Phoenix Nest Licenses Sanfilippo Syndrome Gene Therapy Prepares Clinical Trial

November 9, 2018

Rare Daily Staff

Phoenix Nest exclusively licensed a gene therapy for Sanfilippo syndrome (also known as Mucopolysaccharidosis IIIC, (MPS IIIC)) from the University of Manchester in the United Kingdom. MPS IIIC is a devastating neurodegenerative lysosomal storage disorder of childhood for which there is no cure or effective treatment available.

Research results on the rAAV gene therapy, which had recently been published in the journal Brain, demonstrate preclinical evidence, according to Brian Bigger, professor of Cell and Gene Therapy, University of Manchester. “The vector we are using has an established safety profile and is in widespread use in treating conditions of neurological origin. It is our expectation that this will translate into a successful treatment for this disease.”

“We are excited about the potential of this gene therapy,” said Jill Wood, co-founder and chief financial officer of Phoenix Nest. “Phoenix Nest has an orphan designation for this treatment from the European Medicines Agency and is currently submitting this designation to the US Food and Drug Administration along with the Pre-IND. We are also starting vector manufacturing in preparation for a clinical trial in the very near future.”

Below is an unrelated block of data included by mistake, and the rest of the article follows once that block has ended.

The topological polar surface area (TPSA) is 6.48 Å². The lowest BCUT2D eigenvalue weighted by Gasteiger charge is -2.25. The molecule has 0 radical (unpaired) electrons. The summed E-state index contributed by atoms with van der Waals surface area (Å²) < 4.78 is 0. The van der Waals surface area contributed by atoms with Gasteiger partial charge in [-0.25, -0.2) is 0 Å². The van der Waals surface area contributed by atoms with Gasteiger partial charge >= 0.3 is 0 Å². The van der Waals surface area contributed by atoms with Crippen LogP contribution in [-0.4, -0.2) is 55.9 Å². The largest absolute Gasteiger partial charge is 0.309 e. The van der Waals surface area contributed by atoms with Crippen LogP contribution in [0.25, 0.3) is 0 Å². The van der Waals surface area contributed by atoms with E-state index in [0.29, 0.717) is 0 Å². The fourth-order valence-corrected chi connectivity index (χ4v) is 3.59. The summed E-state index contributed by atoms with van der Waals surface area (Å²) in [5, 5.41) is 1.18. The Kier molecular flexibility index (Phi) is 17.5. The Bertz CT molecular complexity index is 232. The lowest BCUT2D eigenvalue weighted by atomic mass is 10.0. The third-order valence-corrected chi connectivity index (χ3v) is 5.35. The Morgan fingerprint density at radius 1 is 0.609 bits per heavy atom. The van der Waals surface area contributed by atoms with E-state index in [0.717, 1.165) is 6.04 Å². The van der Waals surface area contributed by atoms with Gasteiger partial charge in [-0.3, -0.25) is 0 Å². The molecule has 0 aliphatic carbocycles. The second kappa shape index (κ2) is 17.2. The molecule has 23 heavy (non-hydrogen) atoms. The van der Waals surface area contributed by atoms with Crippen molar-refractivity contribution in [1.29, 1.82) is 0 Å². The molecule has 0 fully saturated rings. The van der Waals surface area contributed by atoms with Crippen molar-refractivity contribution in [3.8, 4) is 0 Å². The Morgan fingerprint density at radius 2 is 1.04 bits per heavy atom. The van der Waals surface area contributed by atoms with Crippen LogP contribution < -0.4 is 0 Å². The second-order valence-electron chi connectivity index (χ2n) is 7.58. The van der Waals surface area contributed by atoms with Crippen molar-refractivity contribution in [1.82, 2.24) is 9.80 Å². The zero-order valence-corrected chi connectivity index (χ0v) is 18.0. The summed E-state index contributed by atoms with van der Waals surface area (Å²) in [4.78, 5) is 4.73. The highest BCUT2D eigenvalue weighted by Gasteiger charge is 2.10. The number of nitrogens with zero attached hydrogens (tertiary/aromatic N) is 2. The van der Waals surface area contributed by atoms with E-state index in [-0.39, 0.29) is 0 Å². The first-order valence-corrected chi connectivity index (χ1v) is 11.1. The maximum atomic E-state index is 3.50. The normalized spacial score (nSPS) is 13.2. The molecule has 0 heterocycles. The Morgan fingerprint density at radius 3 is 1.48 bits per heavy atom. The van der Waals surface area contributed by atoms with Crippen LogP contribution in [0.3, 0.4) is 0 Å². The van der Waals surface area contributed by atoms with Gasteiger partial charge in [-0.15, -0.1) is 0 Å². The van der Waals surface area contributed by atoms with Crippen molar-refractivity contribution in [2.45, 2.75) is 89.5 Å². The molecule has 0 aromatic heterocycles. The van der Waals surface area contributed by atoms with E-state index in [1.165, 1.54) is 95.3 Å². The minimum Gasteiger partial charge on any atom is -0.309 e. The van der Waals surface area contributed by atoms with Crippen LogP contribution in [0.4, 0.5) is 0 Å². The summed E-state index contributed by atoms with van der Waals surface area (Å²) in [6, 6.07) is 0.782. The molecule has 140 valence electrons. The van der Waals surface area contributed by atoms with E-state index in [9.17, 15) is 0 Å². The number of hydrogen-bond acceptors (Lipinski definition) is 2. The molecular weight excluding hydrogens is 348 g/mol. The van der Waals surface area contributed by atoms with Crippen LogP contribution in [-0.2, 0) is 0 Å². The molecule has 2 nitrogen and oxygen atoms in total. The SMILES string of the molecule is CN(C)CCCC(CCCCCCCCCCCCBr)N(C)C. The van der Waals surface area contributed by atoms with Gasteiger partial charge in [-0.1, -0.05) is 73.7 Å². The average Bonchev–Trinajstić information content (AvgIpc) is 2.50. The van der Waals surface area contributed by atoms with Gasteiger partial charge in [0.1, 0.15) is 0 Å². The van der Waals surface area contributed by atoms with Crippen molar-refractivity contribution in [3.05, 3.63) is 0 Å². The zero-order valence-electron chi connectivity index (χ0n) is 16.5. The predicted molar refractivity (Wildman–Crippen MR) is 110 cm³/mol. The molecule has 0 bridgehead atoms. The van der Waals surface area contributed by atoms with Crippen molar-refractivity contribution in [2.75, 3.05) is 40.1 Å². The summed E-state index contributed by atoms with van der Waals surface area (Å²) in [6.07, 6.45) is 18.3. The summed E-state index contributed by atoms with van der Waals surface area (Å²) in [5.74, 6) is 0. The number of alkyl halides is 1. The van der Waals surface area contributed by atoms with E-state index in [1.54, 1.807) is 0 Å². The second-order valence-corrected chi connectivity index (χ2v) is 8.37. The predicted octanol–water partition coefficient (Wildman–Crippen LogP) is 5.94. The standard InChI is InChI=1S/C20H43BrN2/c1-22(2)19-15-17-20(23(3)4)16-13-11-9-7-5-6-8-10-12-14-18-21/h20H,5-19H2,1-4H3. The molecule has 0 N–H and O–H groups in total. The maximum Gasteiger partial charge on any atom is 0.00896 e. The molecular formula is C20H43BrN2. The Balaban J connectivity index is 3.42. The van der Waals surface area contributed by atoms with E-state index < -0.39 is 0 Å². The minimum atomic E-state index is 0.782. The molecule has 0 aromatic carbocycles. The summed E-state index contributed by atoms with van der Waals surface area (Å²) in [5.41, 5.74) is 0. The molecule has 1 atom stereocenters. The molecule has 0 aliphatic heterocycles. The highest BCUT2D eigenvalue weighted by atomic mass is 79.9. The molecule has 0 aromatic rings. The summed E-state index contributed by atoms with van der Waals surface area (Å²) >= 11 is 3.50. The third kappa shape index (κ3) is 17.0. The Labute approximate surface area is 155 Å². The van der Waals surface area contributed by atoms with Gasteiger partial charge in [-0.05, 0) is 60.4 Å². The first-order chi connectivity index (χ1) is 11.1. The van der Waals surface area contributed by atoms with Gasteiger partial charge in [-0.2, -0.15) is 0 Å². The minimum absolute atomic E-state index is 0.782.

Phoenix Nest is focused on developing Sanfilippo Syndrome. It was co-founded by Jill Wood, who is a parent of a child with Sanfillipo Syndrome type C, and Sean Ekins, a scientist with more than 20 years of experience in pharmaceutical R&D. Phoenix Nest has been the recipients of five National Institutes of Health grants to date.

“Our focus on developing different treatment modalities for Sanfilippo syndrome leverages a wide array of academic partners. Our strategy can help us translate these outstanding preclinical efforts and bring them to the patients faster. This creates considerable value for all stakeholders,” said Ekins, CEO and co-founder.

“Phoenix Nest is in great admiration of the parents of children affected by Sanfilippo Syndrome. These families have taken a disease with no hope of survival to the brink of a clinical trial. These are the heroes that deserve all the credit for identifying and funding leading academics and inspiring the scientists to create a drug for this insidious disease.  If not for my child, then for the next generation, no parent should have to watch their child slowly die of a genetic syndrome that can be treated,” said Wood.

November 9, 2018

Photo: Jill Wood, chief financial officer and co-founder of Phoenix West


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